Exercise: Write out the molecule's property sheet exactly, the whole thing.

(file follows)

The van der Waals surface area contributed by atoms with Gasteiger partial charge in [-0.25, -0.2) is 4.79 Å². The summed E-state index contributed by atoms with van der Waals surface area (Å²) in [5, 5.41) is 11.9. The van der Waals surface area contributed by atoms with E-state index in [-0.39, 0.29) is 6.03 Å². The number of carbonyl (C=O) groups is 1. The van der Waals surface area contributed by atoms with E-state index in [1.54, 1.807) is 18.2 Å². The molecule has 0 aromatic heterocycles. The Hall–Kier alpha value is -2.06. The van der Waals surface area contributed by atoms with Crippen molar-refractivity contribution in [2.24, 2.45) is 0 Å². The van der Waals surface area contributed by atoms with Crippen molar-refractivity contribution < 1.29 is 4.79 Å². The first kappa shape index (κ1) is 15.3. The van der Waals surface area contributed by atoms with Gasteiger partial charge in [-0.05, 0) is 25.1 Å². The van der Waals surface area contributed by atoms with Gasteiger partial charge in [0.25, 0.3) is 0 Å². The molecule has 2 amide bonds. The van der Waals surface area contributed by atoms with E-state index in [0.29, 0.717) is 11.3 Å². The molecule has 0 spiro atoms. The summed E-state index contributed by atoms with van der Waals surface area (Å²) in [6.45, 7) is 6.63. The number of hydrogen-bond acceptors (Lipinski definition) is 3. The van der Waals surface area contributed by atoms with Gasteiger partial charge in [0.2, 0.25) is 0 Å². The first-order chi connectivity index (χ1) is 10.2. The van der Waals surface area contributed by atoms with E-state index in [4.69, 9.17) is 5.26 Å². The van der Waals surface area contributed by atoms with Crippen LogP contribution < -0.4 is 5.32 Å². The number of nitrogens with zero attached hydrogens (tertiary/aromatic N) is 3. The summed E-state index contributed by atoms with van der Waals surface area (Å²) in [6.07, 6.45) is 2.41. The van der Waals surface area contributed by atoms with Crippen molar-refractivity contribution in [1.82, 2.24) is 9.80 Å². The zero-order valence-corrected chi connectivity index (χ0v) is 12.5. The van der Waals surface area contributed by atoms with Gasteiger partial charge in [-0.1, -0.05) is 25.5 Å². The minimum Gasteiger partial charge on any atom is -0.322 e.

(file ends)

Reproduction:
The van der Waals surface area contributed by atoms with Gasteiger partial charge in [-0.25, -0.2) is 4.79 Å². The summed E-state index contributed by atoms with van der Waals surface area (Å²) in [5, 5.41) is 11.9. The van der Waals surface area contributed by atoms with E-state index in [-0.39, 0.29) is 6.03 Å². The number of carbonyl (C=O) groups is 1. The van der Waals surface area contributed by atoms with E-state index in [1.54, 1.807) is 18.2 Å². The molecule has 0 aromatic heterocycles. The Hall–Kier alpha value is -2.06. The van der Waals surface area contributed by atoms with Crippen molar-refractivity contribution in [2.24, 2.45) is 0 Å². The van der Waals surface area contributed by atoms with Crippen molar-refractivity contribution < 1.29 is 4.79 Å². The first kappa shape index (κ1) is 15.3. The van der Waals surface area contributed by atoms with Gasteiger partial charge in [-0.05, 0) is 25.1 Å². The van der Waals surface area contributed by atoms with Gasteiger partial charge in [0.25, 0.3) is 0 Å². The molecule has 2 amide bonds. The van der Waals surface area contributed by atoms with E-state index in [0.29, 0.717) is 11.3 Å². The molecule has 0 spiro atoms. The summed E-state index contributed by atoms with van der Waals surface area (Å²) in [6.45, 7) is 6.63. The number of hydrogen-bond acceptors (Lipinski definition) is 3. The van der Waals surface area contributed by atoms with Gasteiger partial charge in [0.2, 0.25) is 0 Å². The first-order chi connectivity index (χ1) is 10.2. The van der Waals surface area contributed by atoms with E-state index in [4.69, 9.17) is 5.26 Å². The van der Waals surface area contributed by atoms with Crippen LogP contribution < -0.4 is 5.32 Å². The number of nitrogens with zero attached hydrogens (tertiary/aromatic N) is 3. The summed E-state index contributed by atoms with van der Waals surface area (Å²) in [6.07, 6.45) is 2.41. The van der Waals surface area contributed by atoms with Crippen molar-refractivity contribution in [1.82, 2.24) is 9.80 Å². The zero-order valence-corrected chi connectivity index (χ0v) is 12.5. The van der Waals surface area contributed by atoms with Gasteiger partial charge in [-0.1, -0.05) is 25.5 Å². The minimum Gasteiger partial charge on any atom is -0.322 e.